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CANTEY INDIANS. This name appears in records of the La Salle expedition, which indicate that in 1687 these Indians were enemies of the Kadohadachos. The Canteys have been identified as Lipan Apache, but this identification is debatable. A better case can be made for identification of the Canteys with the Chaquanties, who in 1700 lived on the Red River some sixty to seventy-five miles west of the Kadohadachos. This would place them in the area of what is now Lamar and Red River counties. Apparent variants of the name Chaquantie appear on several eighteenth-century maps, some of which show the name on the north side of the Red River, others on the south. Although it has been speculated that the Chaquanties were Caddoans, their affiliations have yet to be documented.
BIBLIOGRAPHY:Frederick Webb Hodge, ed., Handbook of American Indians North of Mexico (2 vols., Washington: GPO, 1907, 1910; rpt., New York: Pageant, 1959). Pierre Margry, ed., Découvertes et établissements des Français dans l'ouest et dans le sud de l'Amérique septentrionale, 1614–1754 (6 vols., Paris: Jouast, 1876–86).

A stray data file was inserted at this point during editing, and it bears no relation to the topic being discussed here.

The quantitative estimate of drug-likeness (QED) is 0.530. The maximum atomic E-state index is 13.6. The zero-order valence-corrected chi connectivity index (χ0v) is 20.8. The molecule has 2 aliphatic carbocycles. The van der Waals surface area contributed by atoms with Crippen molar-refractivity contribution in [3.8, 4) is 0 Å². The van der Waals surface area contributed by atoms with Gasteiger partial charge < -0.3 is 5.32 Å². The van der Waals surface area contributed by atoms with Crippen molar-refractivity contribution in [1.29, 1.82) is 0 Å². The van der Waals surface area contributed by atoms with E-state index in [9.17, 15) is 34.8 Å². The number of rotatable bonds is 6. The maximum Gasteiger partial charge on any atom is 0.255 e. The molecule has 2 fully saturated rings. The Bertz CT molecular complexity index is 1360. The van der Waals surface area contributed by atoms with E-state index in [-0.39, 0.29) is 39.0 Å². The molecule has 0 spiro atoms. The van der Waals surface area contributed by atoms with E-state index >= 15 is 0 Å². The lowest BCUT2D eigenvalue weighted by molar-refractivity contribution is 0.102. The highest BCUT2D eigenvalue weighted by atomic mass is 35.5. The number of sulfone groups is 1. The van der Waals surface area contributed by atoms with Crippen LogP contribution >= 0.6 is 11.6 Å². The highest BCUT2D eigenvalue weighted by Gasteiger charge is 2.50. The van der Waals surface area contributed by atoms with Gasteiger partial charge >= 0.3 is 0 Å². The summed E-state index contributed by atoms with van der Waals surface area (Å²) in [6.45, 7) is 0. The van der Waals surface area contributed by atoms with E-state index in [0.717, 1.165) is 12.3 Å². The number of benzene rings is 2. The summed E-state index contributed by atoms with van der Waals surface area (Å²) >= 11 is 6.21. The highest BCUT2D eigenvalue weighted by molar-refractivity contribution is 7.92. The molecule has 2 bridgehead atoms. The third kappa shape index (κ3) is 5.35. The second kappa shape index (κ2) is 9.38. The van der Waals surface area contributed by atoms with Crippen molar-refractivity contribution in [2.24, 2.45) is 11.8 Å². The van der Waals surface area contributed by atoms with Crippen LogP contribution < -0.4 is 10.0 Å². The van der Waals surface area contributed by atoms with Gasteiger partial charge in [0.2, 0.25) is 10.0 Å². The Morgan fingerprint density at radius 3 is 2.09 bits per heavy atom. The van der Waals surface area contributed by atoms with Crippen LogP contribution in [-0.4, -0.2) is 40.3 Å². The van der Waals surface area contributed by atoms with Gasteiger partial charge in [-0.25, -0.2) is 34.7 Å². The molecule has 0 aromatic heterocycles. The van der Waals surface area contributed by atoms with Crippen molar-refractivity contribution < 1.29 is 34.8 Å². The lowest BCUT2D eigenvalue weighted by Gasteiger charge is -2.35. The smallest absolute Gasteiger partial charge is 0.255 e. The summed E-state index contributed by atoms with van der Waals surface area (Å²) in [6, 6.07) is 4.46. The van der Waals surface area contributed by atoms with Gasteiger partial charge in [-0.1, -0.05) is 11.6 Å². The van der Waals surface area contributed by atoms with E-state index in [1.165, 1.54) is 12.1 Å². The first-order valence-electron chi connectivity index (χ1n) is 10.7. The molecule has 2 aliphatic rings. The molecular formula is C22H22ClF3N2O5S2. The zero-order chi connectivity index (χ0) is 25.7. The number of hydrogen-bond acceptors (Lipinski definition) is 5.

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The following, adapted from the Chicago Manual of Style, 15th edition, is the preferred citation for this article.Handbook of Texas Online, Thomas N. Campbell, "Cantey Indians," accessed April 23, 2017, http://www.tshaonline.org/handbook/online/articles/bmc26.
Uploaded on June 12, 2010. Published by the Texas State Historical Association.